1950s | Los Angeles Conservancy

1950s

McDonald's Hamburgers
Photo from Conservancy archives

McDonald's Hamburgers

A Googie-style building designed to reveal the restaurant's innovative food preparation techniques, it is the oldest surviving McDonald's restaurant still in operation.
Mel's
Photo by Jessica Hodgdon/L.A. Conservancy

Mel's

A great example of Louis Armet and Eldon Davis early Googie designs, showing their use of angled rooflines, dramatic signage, and other space-age elements that would become even more angled and dramatic in their later work.
Photo by Laura Dominguez/L.A. Conservancy

Metropolitan Community Church

The Metropolitan Community Church provided LGBTQ Christians and other religious groups with a safe and inclusive place for worship.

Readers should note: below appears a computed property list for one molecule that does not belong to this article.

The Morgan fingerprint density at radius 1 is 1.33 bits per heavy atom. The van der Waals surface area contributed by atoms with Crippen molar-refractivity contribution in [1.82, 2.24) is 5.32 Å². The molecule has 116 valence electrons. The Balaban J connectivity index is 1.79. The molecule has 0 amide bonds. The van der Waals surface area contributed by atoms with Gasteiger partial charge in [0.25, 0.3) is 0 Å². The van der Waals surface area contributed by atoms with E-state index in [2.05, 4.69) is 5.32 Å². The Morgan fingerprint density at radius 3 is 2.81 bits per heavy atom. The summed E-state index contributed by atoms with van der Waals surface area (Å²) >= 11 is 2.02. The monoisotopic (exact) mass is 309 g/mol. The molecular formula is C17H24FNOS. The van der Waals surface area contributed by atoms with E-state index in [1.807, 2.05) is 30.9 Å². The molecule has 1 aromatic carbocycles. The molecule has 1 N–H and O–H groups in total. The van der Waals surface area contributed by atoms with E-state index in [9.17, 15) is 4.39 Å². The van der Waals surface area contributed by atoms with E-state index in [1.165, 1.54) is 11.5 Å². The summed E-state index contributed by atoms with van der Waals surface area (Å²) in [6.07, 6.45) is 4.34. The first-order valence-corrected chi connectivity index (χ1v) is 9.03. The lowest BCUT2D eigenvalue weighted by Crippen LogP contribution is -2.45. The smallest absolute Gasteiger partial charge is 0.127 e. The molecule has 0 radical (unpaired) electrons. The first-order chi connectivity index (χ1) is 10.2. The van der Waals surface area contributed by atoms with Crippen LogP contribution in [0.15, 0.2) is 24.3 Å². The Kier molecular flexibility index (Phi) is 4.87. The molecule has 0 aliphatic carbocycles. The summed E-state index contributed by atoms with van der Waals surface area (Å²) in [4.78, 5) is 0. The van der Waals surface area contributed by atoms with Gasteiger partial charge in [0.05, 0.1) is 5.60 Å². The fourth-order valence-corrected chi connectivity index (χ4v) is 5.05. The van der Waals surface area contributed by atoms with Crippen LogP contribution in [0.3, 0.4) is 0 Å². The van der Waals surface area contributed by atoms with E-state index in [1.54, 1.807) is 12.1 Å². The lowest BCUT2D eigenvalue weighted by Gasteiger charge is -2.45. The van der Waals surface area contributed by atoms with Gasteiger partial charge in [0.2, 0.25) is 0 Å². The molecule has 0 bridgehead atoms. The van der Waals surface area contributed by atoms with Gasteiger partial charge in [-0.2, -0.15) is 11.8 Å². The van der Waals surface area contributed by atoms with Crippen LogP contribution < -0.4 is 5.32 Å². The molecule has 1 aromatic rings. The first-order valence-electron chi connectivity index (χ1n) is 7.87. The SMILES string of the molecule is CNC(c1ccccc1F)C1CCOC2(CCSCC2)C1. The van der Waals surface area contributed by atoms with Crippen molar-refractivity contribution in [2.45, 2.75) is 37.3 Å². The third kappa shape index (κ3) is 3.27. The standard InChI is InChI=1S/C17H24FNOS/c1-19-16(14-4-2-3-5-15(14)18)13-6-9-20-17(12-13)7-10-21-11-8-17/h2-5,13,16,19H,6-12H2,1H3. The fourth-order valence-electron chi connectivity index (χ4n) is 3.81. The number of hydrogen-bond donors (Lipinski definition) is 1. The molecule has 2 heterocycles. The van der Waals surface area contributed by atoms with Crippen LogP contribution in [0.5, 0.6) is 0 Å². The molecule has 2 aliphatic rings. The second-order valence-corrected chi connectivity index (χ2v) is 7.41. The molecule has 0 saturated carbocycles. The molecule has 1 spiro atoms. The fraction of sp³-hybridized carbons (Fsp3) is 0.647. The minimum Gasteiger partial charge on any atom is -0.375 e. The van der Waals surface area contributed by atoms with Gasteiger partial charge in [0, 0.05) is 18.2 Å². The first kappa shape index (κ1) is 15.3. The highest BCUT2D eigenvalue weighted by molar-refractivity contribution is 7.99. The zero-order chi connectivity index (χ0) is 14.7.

Photo by Adrian Scott Fine/L.A. Conservancy

Mission Hills Bowl

Designed by Martin Stern, Jr., a proponent of Googie style architecture, Mission Hills Bowl is a rare surviving example of a postwar bowling alley.
Photo by Stephen Russo

Moore House (Demolished)

A striking example of modernism in a city dominated by Spanish Colonial Revival and Mediterranean Revival homes, the design was nearly rejected by Palos Verdes Estates.
Morris Studio
Photo courtesy Architectural Resources Group

Morris Studio

The perfect melding of industrial engineering principles and the more organic, subtle concepts of space and flow. Few Modern designs can match it for sheer dynamism and charisma.
Photo courtesy Architectural Resources Group

Nelson Houses

With their simple Mid-Century Modern lines and their breathtaking views, the Nelson Houses are a rare work by one of very few female modernists to gain acclaim in postwar L.A.

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